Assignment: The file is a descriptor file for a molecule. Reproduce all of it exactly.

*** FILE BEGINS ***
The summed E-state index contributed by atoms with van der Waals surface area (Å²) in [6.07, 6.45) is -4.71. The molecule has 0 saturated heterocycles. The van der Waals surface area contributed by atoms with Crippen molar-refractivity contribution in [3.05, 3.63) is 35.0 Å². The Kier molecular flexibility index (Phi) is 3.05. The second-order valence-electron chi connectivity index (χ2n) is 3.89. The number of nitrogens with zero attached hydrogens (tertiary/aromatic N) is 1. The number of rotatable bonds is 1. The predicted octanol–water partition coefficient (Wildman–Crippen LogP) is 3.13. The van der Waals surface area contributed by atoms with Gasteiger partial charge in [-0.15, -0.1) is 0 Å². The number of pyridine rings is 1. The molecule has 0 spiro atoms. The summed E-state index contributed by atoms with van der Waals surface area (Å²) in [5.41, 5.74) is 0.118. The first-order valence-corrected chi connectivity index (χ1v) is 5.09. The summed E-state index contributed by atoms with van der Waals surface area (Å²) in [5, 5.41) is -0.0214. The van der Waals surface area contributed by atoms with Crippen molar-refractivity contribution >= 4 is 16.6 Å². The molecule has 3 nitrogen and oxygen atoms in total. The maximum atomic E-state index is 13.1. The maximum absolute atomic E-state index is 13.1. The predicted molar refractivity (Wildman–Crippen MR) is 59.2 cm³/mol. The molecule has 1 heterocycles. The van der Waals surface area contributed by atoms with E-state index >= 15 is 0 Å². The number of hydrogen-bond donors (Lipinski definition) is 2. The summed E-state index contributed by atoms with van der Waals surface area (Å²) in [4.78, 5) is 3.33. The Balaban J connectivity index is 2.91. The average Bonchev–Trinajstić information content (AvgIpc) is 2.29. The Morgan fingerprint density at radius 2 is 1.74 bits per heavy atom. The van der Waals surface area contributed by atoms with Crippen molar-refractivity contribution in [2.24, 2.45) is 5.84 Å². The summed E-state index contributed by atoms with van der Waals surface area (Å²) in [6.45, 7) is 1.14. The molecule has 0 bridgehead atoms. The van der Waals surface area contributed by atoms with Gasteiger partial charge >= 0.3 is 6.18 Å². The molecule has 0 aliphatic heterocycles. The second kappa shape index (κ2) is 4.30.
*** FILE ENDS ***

The summed E-state index contributed by atoms with van der Waals surface area (Å²) in [6.07, 6.45) is -4.71. The molecule has 0 saturated heterocycles. The van der Waals surface area contributed by atoms with Crippen molar-refractivity contribution in [3.05, 3.63) is 35.0 Å². The Kier molecular flexibility index (Phi) is 3.05. The second-order valence-electron chi connectivity index (χ2n) is 3.89. The number of nitrogens with zero attached hydrogens (tertiary/aromatic N) is 1. The number of rotatable bonds is 1. The predicted octanol–water partition coefficient (Wildman–Crippen LogP) is 3.13. The van der Waals surface area contributed by atoms with Gasteiger partial charge in [-0.15, -0.1) is 0 Å². The number of pyridine rings is 1. The molecule has 0 spiro atoms. The summed E-state index contributed by atoms with van der Waals surface area (Å²) in [5.41, 5.74) is 0.118. The first-order valence-corrected chi connectivity index (χ1v) is 5.09. The summed E-state index contributed by atoms with van der Waals surface area (Å²) in [5, 5.41) is -0.0214. The van der Waals surface area contributed by atoms with Crippen molar-refractivity contribution >= 4 is 16.6 Å². The molecule has 3 nitrogen and oxygen atoms in total. The maximum atomic E-state index is 13.1. The maximum absolute atomic E-state index is 13.1. The predicted molar refractivity (Wildman–Crippen MR) is 59.2 cm³/mol. The molecule has 1 heterocycles. The van der Waals surface area contributed by atoms with E-state index >= 15 is 0 Å². The number of hydrogen-bond donors (Lipinski definition) is 2. The summed E-state index contributed by atoms with van der Waals surface area (Å²) in [4.78, 5) is 3.33. The Balaban J connectivity index is 2.91. The average Bonchev–Trinajstić information content (AvgIpc) is 2.29. The Morgan fingerprint density at radius 2 is 1.74 bits per heavy atom. The van der Waals surface area contributed by atoms with Crippen molar-refractivity contribution in [2.24, 2.45) is 5.84 Å². The summed E-state index contributed by atoms with van der Waals surface area (Å²) in [6.45, 7) is 1.14. The molecule has 0 bridgehead atoms. The van der Waals surface area contributed by atoms with Gasteiger partial charge >= 0.3 is 6.18 Å². The molecule has 0 aliphatic heterocycles. The second kappa shape index (κ2) is 4.30.